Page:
With more and more data science students being interested in collaborative communities like Kaggle, and with faculty constantly being asked to do more with the same amount of resources, there seems to my naive mind an opportunity for a more symbiotic relationship. These community's successes are evidence that many students (in the broad sense of the word, at least) are seeking additional opportunities to reinforce their education through applied learning. Beyond the obvious ethical issues that might arise from a sort of indentured service, I am curious why more professors don't offer opportunities for students to practice and realize the practical application of their skills by doing even some of the exploratory or data clean up grunt work that most research requires, as this might provide them more time to engage in higher value add activities.
closed as unclear what you're asking by user2768, Bryan Krause, Buzz, Richard Erickson, gman Sep 6 '18 at 14:49
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I do employ students to participate in my research. In my department these students (Bachelor and Master students) are paid. That is the first limit to the number of students I can employ: I can only employ so many students as my budget allows.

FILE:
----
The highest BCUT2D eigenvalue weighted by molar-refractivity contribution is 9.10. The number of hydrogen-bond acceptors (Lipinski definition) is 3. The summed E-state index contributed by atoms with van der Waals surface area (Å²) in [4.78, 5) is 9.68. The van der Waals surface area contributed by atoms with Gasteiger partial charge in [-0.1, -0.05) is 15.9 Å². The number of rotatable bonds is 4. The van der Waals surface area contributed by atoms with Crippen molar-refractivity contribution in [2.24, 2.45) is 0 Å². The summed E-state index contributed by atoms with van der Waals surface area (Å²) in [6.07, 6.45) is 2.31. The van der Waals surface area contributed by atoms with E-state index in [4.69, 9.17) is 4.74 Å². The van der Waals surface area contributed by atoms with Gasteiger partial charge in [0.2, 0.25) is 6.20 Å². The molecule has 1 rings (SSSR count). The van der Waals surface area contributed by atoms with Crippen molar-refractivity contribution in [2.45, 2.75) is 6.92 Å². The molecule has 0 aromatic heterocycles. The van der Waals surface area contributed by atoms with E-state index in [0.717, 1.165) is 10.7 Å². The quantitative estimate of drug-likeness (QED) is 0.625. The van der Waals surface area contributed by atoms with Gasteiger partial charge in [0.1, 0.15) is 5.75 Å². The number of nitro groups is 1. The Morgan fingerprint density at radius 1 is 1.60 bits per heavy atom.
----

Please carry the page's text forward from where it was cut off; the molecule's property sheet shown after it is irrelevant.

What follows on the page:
The second limit is that in the kind of research I do these students cost me more time than they save (unless they are really good). Doing real research is for them a whole new experience, and they have to learn. That costs time, I need to do a lot of explaining, errors happen that need to be found and than fixed, etc.
That is fine, giving them that experience is why I employ them. They can see if this is something they are interested in pursuing as a long term career. If so, then they start with a bit of experience. If not, they are saved from starting a PhD and than dropping out. Either way is a positive outcome for them. For me, employing students for research is more a teaching task; an enjoyable and rewarding teaching task, but not something that I expect to improve my productivity as a researcher (If it happens than that is a nice bonus).
This obviously depends on the kind of research one does, and the kind of tasks that needs to be performed to do that research.